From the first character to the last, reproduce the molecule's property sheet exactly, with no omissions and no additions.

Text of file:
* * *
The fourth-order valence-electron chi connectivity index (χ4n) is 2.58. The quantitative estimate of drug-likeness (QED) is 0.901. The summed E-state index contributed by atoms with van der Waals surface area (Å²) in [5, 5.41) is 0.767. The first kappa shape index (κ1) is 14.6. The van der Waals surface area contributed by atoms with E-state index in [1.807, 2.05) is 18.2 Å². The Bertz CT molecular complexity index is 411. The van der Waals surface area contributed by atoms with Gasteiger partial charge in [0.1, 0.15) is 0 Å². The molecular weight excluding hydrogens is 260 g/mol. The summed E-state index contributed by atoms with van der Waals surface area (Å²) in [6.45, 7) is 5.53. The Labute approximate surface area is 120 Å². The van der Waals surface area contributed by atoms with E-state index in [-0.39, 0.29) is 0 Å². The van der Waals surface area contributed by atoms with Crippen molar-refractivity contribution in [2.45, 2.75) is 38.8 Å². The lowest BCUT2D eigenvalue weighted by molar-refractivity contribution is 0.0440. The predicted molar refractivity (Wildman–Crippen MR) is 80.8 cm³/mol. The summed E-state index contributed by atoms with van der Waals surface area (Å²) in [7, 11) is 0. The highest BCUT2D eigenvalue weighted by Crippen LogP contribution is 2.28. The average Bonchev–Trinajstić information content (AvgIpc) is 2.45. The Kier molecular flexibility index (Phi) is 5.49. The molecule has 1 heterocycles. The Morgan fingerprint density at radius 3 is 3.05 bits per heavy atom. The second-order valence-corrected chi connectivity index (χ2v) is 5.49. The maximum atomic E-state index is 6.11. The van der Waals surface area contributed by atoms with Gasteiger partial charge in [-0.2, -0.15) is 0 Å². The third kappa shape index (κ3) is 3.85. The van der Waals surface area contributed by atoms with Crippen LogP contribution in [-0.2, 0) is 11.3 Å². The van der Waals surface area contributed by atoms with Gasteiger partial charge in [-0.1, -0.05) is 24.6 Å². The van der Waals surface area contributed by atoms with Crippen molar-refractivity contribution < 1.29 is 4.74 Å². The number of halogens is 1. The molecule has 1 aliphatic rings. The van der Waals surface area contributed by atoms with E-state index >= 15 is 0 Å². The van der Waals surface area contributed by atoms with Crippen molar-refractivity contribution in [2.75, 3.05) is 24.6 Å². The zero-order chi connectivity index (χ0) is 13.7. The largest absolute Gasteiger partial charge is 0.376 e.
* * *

The fourth-order valence-electron chi connectivity index (χ4n) is 2.58. The quantitative estimate of drug-likeness (QED) is 0.901. The summed E-state index contributed by atoms with van der Waals surface area (Å²) in [5, 5.41) is 0.767. The first kappa shape index (κ1) is 14.6. The van der Waals surface area contributed by atoms with E-state index in [1.807, 2.05) is 18.2 Å². The Bertz CT molecular complexity index is 411. The van der Waals surface area contributed by atoms with Gasteiger partial charge in [0.1, 0.15) is 0 Å². The molecular weight excluding hydrogens is 260 g/mol. The summed E-state index contributed by atoms with van der Waals surface area (Å²) in [6.45, 7) is 5.53. The Labute approximate surface area is 120 Å². The van der Waals surface area contributed by atoms with E-state index in [-0.39, 0.29) is 0 Å². The van der Waals surface area contributed by atoms with Crippen molar-refractivity contribution in [2.45, 2.75) is 38.8 Å². The lowest BCUT2D eigenvalue weighted by molar-refractivity contribution is 0.0440. The predicted molar refractivity (Wildman–Crippen MR) is 80.8 cm³/mol. The summed E-state index contributed by atoms with van der Waals surface area (Å²) in [7, 11) is 0. The highest BCUT2D eigenvalue weighted by Crippen LogP contribution is 2.28. The average Bonchev–Trinajstić information content (AvgIpc) is 2.45. The Kier molecular flexibility index (Phi) is 5.49. The molecule has 1 heterocycles. The Morgan fingerprint density at radius 3 is 3.05 bits per heavy atom. The second-order valence-corrected chi connectivity index (χ2v) is 5.49. The maximum atomic E-state index is 6.11. The van der Waals surface area contributed by atoms with Gasteiger partial charge in [-0.2, -0.15) is 0 Å². The third kappa shape index (κ3) is 3.85. The van der Waals surface area contributed by atoms with Crippen LogP contribution in [-0.2, 0) is 11.3 Å². The van der Waals surface area contributed by atoms with Gasteiger partial charge in [-0.1, -0.05) is 24.6 Å². The van der Waals surface area contributed by atoms with Crippen molar-refractivity contribution < 1.29 is 4.74 Å². The number of halogens is 1. The molecule has 1 aliphatic rings. The van der Waals surface area contributed by atoms with E-state index >= 15 is 0 Å². The van der Waals surface area contributed by atoms with Crippen molar-refractivity contribution in [2.75, 3.05) is 24.6 Å². The zero-order chi connectivity index (χ0) is 13.7. The largest absolute Gasteiger partial charge is 0.376 e.